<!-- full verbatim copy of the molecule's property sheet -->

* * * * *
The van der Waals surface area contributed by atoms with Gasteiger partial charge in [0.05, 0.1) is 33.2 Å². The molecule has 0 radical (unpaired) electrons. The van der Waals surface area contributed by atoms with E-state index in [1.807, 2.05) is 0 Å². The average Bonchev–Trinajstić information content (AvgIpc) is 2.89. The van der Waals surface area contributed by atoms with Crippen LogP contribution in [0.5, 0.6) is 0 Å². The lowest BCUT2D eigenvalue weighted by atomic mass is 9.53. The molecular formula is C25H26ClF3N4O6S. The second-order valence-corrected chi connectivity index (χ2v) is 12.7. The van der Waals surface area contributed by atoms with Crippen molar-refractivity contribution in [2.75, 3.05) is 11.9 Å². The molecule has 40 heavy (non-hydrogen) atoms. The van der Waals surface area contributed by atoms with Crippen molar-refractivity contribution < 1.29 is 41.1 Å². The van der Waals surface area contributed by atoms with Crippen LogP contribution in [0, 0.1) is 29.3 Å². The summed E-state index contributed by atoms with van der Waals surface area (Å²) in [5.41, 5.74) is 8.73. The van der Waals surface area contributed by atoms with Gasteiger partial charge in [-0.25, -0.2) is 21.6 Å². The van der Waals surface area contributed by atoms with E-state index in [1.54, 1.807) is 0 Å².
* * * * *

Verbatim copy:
The van der Waals surface area contributed by atoms with Gasteiger partial charge in [0.05, 0.1) is 33.2 Å². The molecule has 0 radical (unpaired) electrons. The van der Waals surface area contributed by atoms with E-state index in [1.807, 2.05) is 0 Å². The average Bonchev–Trinajstić information content (AvgIpc) is 2.89. The van der Waals surface area contributed by atoms with Crippen LogP contribution in [0.5, 0.6) is 0 Å². The lowest BCUT2D eigenvalue weighted by atomic mass is 9.53. The molecular formula is C25H26ClF3N4O6S. The second-order valence-corrected chi connectivity index (χ2v) is 12.7. The van der Waals surface area contributed by atoms with Crippen molar-refractivity contribution in [2.75, 3.05) is 11.9 Å². The molecule has 40 heavy (non-hydrogen) atoms. The van der Waals surface area contributed by atoms with Crippen molar-refractivity contribution < 1.29 is 41.1 Å². The van der Waals surface area contributed by atoms with Crippen LogP contribution in [0, 0.1) is 29.3 Å². The summed E-state index contributed by atoms with van der Waals surface area (Å²) in [5.41, 5.74) is 8.73. The van der Waals surface area contributed by atoms with Gasteiger partial charge in [-0.25, -0.2) is 21.6 Å². The van der Waals surface area contributed by atoms with E-state index in [1.54, 1.807) is 0 Å².